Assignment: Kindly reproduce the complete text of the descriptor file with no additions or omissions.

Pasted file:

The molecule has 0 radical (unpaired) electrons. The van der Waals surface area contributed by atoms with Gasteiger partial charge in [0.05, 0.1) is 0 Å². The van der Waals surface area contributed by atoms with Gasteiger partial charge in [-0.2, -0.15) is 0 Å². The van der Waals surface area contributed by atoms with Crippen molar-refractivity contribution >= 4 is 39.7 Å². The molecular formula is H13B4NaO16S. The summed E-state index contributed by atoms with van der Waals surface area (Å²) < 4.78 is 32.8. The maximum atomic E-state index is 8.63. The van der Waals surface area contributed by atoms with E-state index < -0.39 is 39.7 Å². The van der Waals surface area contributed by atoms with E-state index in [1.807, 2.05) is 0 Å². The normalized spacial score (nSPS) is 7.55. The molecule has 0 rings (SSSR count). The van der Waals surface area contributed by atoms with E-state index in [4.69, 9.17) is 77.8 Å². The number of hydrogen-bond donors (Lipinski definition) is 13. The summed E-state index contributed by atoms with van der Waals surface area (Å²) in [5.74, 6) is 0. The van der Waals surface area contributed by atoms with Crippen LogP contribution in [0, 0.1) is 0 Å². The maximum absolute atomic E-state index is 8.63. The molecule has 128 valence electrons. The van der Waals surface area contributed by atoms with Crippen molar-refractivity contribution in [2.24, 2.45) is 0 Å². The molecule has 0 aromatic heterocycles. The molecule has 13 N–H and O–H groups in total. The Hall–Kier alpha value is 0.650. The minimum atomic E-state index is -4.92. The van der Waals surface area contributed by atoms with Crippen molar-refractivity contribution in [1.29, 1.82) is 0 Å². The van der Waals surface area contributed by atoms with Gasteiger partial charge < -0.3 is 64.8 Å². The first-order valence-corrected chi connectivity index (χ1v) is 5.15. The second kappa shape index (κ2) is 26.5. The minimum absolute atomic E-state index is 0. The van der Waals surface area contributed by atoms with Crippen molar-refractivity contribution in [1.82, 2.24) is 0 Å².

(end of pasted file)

The molecule has 0 radical (unpaired) electrons. The van der Waals surface area contributed by atoms with Gasteiger partial charge in [0.05, 0.1) is 0 Å². The van der Waals surface area contributed by atoms with Gasteiger partial charge in [-0.2, -0.15) is 0 Å². The van der Waals surface area contributed by atoms with Crippen molar-refractivity contribution >= 4 is 39.7 Å². The molecular formula is H13B4NaO16S. The summed E-state index contributed by atoms with van der Waals surface area (Å²) < 4.78 is 32.8. The maximum atomic E-state index is 8.63. The van der Waals surface area contributed by atoms with E-state index < -0.39 is 39.7 Å². The van der Waals surface area contributed by atoms with E-state index in [1.807, 2.05) is 0 Å². The normalized spacial score (nSPS) is 7.55. The molecule has 0 rings (SSSR count). The van der Waals surface area contributed by atoms with E-state index in [4.69, 9.17) is 77.8 Å². The number of hydrogen-bond donors (Lipinski definition) is 13. The summed E-state index contributed by atoms with van der Waals surface area (Å²) in [5.74, 6) is 0. The van der Waals surface area contributed by atoms with Crippen LogP contribution in [0, 0.1) is 0 Å². The maximum absolute atomic E-state index is 8.63. The molecule has 128 valence electrons. The van der Waals surface area contributed by atoms with Crippen molar-refractivity contribution in [2.24, 2.45) is 0 Å². The molecule has 0 aromatic heterocycles. The molecule has 13 N–H and O–H groups in total. The Hall–Kier alpha value is 0.650. The minimum atomic E-state index is -4.92. The van der Waals surface area contributed by atoms with Crippen molar-refractivity contribution in [1.29, 1.82) is 0 Å². The van der Waals surface area contributed by atoms with Gasteiger partial charge < -0.3 is 64.8 Å². The first-order valence-corrected chi connectivity index (χ1v) is 5.15. The second kappa shape index (κ2) is 26.5. The minimum absolute atomic E-state index is 0. The van der Waals surface area contributed by atoms with Crippen molar-refractivity contribution in [1.82, 2.24) is 0 Å².